Hydrogen Orbitals and Atomic Configurations

Hydrogen Orbitals and Atomic Configurations - Hydrogen...

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Hydrogen Orbitals and Atomic Configurations Ch 301 B. A. Rowland September 10-12, 2008
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A Review… Last time we discussed the particle in a box. We saw that the TISE gave us a quantized wave solution. Now we apply that to the hydrogen atom to generate its wave function. We discussed electron spin briefly. This is another manifestation of quantum matter. The spin is what gives the periodic table its structure.
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Hydrogen Orbitals When the TISE is solved for the hydrogen atom, a series of solutions characterized by three quantum numbers ( n , l , m l ) appear. n is the principle quantum number . It tells you the energy level of the orbital. As n increases the energy increases and the average distance away from the nucleus increases. l is the angular momentum quantum number . It can take on any value 0. .( n- 1). It describes the shape of the orbital. m l is the magnetic quantum number . It can take on any value – l...l , zero inclusive. It describes the orientation of the suborbital around the nucleus.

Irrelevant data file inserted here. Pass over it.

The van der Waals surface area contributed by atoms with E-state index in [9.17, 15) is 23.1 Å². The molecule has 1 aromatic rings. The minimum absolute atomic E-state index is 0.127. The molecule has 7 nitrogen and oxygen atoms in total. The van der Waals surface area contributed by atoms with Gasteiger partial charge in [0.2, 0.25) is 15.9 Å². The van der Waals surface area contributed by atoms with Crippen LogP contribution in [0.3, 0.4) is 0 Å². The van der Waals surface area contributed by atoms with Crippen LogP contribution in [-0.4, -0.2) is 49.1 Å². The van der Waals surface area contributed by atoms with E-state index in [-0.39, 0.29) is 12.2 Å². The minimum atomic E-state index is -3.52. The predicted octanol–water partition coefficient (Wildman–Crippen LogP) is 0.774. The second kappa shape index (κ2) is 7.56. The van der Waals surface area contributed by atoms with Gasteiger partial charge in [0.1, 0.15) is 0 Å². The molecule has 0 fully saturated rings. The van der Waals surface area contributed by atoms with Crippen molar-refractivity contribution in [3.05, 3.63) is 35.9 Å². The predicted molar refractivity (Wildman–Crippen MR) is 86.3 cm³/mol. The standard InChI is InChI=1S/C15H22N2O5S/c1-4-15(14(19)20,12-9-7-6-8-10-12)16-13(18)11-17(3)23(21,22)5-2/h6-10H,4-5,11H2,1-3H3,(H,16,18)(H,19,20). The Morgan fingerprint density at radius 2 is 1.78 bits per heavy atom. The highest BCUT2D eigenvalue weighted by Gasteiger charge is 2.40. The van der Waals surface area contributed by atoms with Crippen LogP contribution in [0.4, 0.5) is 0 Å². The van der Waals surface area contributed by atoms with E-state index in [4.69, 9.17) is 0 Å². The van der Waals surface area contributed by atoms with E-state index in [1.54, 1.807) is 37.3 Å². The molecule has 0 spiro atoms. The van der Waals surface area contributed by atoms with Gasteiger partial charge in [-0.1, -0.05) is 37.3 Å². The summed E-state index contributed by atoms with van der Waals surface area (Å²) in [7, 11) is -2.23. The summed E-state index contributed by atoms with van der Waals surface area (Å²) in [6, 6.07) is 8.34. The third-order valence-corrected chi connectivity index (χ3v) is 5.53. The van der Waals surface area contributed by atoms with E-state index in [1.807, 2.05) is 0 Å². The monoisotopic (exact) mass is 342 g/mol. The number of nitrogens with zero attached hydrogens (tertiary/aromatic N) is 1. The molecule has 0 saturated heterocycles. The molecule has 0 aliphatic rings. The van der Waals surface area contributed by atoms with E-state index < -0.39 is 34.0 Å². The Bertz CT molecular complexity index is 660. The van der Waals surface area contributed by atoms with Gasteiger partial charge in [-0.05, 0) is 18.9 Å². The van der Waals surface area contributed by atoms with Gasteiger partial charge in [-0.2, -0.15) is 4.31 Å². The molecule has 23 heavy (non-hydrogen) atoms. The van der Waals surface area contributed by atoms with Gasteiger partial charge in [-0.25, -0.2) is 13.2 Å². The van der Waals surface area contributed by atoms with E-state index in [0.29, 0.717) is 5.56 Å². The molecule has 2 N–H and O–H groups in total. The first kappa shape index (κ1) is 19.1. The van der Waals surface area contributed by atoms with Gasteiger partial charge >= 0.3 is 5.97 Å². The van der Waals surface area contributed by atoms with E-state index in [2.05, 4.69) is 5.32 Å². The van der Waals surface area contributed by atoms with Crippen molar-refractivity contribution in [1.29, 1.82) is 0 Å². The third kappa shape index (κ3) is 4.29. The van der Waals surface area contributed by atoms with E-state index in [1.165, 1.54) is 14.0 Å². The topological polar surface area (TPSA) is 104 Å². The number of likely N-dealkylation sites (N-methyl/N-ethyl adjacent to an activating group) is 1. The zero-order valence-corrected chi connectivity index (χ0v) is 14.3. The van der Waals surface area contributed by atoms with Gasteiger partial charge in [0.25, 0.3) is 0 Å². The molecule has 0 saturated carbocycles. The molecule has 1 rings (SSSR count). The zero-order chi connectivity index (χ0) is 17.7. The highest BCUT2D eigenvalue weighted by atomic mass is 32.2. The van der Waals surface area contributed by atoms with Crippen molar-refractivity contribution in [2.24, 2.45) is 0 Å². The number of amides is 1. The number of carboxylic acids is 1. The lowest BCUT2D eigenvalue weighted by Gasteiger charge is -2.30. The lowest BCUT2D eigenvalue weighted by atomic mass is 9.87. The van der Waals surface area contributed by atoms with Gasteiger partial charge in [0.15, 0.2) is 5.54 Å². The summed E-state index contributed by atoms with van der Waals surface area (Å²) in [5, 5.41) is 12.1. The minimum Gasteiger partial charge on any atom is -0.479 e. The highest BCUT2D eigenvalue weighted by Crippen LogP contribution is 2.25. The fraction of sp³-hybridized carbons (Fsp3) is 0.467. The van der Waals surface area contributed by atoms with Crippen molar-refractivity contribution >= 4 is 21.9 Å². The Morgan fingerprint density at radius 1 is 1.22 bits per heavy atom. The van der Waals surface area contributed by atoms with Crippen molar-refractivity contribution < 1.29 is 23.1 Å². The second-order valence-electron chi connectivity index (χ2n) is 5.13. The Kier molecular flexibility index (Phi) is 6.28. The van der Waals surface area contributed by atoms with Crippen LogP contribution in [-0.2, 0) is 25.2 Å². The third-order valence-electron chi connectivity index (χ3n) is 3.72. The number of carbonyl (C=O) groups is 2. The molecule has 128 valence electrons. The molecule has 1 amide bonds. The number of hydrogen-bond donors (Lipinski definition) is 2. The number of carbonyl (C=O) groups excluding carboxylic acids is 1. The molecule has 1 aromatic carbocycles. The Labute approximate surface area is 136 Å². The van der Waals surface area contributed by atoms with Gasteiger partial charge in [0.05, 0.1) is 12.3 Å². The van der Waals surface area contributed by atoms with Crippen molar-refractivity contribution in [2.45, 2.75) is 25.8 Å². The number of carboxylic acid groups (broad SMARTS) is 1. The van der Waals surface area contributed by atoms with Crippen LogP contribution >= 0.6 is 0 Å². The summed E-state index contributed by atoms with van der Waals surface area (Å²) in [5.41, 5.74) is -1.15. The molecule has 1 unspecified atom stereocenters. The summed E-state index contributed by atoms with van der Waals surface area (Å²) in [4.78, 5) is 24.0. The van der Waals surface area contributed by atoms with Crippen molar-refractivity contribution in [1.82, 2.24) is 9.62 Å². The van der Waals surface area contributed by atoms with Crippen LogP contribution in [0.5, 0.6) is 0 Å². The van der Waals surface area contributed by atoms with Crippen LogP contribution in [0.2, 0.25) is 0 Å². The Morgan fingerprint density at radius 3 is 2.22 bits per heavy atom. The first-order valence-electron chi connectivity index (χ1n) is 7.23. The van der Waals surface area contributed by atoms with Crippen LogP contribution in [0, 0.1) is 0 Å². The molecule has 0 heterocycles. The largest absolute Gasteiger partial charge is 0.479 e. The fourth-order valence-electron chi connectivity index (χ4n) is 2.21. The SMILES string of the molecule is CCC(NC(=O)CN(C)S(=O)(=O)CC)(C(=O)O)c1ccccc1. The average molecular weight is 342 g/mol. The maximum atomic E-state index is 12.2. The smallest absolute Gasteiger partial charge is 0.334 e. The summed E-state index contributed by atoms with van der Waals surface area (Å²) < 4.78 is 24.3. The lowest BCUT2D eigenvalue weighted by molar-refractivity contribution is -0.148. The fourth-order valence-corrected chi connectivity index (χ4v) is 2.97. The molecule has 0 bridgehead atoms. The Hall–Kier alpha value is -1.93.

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Probabilities and Orbitals An s orbital is shown to the right. When we draw orbitals, what we are really drawing is a boundary for finding the probability of an electron. We must draw this boundary because the probability of finding the electron at very large distances from the nucleus is very small, but never exactly zero. Within this boundary, you are guaranteed to find the electron 90% of the time. This is not an orbit since the Uncertainty Principle makes it impossible to exactly specify the orbit of the electron. Will have nodes where the probability of finding an electron is exactly zero.
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s orbitals s orbitals correspond to l = 0. Have nodes corresponding to ( n – 1).l They are spherical in shape. Can only hold 2 electrons with opposite spin. Electrons in the s-orbital can penetrate to the nucleus of the atom (important for shielding). These are the valence electrons for the two columns of metals on the LHS of the periodic table.
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p orbitals correspond to l = 1. Have nodes corresponding to ( n – 1). They are dumbbell shaped. Each suborbital can hold two electrons of opposite spins (for a total of 6 electrons per p orbital). m l values are -1, 0, +1. This tells you which suborbital the electrons reside in. Not as good at penetrating to the nucleus as s orbitals. These are the valence orbitals
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This note was uploaded on 09/15/2008 for the course CH 301 taught by Professor Fakhreddine/lyon during the Spring '07 term at University of Texas at Austin.

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Hydrogen Orbitals and Atomic Configurations - Hydrogen...

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